Insights from the latest buying legal services survey

Written by Dr. Silvia Hodges Silverstein – Executive Director of the Buying Legal Council – today’s post is based on key insights from the latest buying legal services survey [1]. In the spirit of Jeff Carr’s recent letter reproduced on Dialogue to outside counsel on delivering value with integrity, Silvia uses two emails, one from a CFO to the Legal Department, and the other from the CMO of a major law firm on the panel to the Head of the Corporate Practice.

Email from the CFO’s Office to the Legal Department

Dear Marty

Yesterday we reported earnings down 6 percent over a year ago and our share price dropped by 10 percent. The market for our products is stuck in an environment of low inflation (no price increases), escalating cost, and a squeeze on margins. We need to behave differently and take a hard look at every element of expense.

Starting today, our company will go through another round of cost-cutting. Last year’s departmental budgets will be cut by 15 percent. All departments must be involved and become better stewards of our organization’s money. No department can be exempt.

While such an approach is new to the Legal Department, I trust that you and your team will be able to accomplish this easily with the support of Procurement. We will allocate two full-time people from Procurement to work with you.

It is my understanding from a survey I just got my hands on that with the involvement of procurement, companies save 14.6 percent of legal spend. When procurement is well aligned and works in partnership with legal, companies save 21 percent on average, far above what is expected from you. As you know, for a large company like ours, incurring legal fees at 1 percent of our revenue in the last three years, this translated into millions of incremental earnings. You know we cannot let our EBITA go below $600 million or we are in violation of our debt covenants. Legal needs to help us achieve our goals.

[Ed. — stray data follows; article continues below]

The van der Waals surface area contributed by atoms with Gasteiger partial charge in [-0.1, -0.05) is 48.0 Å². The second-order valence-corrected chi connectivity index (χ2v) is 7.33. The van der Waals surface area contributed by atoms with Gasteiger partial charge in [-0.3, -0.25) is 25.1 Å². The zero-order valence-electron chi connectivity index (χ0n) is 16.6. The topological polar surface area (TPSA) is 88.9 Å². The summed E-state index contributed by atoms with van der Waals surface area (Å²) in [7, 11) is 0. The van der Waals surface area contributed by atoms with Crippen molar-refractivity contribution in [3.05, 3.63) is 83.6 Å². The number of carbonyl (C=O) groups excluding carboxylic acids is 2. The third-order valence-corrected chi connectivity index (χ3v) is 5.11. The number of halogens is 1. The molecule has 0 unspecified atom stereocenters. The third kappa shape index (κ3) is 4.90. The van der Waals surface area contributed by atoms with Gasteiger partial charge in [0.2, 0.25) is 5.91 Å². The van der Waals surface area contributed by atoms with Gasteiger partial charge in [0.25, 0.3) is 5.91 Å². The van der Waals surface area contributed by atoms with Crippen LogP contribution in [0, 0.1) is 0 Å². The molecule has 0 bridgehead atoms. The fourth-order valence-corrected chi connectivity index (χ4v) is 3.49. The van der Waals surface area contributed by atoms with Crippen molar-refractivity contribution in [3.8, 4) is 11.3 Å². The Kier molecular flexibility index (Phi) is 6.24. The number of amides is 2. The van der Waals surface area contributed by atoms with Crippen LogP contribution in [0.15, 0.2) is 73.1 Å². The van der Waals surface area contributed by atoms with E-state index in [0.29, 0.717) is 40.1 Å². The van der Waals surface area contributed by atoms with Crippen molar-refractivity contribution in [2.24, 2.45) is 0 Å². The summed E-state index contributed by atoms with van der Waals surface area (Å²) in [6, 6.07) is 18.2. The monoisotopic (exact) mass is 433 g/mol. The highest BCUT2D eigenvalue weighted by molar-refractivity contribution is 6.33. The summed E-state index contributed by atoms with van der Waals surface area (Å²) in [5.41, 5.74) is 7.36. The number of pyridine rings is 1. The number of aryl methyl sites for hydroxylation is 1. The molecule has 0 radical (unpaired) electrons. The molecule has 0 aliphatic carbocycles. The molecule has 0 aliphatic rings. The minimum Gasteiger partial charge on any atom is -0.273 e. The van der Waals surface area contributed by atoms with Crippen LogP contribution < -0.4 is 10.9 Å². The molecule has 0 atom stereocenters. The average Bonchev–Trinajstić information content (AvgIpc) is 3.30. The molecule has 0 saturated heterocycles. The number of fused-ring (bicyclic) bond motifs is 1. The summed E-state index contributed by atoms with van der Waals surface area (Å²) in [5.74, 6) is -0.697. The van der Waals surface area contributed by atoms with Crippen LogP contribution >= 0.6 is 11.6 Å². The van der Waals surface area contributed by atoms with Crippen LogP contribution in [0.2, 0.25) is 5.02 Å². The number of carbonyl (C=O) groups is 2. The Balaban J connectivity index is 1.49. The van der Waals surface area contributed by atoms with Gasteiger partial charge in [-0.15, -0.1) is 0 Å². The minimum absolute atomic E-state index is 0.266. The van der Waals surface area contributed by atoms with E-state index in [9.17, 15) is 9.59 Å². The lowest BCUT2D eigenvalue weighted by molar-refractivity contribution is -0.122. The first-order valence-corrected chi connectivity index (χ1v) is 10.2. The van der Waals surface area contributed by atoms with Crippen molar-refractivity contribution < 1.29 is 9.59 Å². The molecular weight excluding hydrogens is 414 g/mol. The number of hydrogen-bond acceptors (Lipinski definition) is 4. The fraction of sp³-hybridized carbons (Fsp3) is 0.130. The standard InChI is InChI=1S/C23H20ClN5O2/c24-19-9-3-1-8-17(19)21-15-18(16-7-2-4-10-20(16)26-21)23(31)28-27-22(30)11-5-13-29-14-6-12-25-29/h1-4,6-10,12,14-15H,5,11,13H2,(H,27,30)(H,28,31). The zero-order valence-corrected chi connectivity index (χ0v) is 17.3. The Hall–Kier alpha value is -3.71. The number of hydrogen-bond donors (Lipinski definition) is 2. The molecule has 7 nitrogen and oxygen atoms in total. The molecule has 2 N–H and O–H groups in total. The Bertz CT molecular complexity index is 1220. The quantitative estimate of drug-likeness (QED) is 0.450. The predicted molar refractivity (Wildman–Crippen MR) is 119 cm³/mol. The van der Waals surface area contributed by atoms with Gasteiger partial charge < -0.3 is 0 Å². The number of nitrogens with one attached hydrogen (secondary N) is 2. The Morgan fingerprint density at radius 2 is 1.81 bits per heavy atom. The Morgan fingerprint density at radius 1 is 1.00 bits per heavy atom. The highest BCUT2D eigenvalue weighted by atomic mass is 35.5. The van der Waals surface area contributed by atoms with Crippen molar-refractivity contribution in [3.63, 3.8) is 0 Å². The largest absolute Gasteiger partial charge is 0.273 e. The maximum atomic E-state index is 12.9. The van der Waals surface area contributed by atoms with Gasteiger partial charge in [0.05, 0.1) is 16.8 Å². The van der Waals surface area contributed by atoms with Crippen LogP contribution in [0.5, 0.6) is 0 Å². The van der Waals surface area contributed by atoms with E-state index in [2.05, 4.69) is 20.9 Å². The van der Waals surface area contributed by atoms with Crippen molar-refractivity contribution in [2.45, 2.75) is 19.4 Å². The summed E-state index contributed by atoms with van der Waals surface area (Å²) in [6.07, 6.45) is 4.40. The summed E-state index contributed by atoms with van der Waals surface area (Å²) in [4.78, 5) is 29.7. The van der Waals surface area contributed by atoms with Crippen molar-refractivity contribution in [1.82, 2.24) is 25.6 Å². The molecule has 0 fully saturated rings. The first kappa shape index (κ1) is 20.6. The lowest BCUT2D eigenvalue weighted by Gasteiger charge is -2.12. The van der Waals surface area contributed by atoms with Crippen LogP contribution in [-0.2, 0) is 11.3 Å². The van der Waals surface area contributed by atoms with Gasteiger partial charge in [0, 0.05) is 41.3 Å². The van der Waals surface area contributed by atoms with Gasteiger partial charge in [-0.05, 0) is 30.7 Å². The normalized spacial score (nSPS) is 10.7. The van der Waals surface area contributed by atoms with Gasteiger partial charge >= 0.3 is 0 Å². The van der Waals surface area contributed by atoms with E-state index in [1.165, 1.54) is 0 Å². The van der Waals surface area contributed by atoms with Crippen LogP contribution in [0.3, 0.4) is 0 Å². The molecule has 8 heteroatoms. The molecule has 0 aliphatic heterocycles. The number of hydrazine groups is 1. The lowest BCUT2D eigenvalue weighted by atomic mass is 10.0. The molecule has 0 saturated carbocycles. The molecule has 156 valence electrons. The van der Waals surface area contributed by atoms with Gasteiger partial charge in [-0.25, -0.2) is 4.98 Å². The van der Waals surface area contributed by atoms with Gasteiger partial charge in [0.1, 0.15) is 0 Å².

Procurement will help you and your team with the many aspects of purchasing that you have not yet drilled into. They will be tasked with negotiating discounts, issuing RFPs and outside counsel billing guidelines, establishing panels and lists of professional provisions, installing eBilling, negotiating fee arrangements, and applying their tool chest of process improvements.

Procurement will be tasked with helping you reduce legal spend by 15 percent without compromising quality of service and outcomes, and frankly, drive more value from our law firms and legal services providers. They are also tasked with better capturing and analyzing spend data.

Like in all other parts of the business, legal spend needs to be under continuous review and spend needs to be actively managed. The firms and providers we work with need to go through a rigorous selection process, just like anyone else. Sandy from procurement can walk you through the process they use successfully for other professionals’ services.

The survey I studied lays out best practices for buying legal services which we can use to gauge our own progress against the best in our profession. Let’s use this information when we develop our spend management strategies. We will also be able to identify productivity improvement opportunities.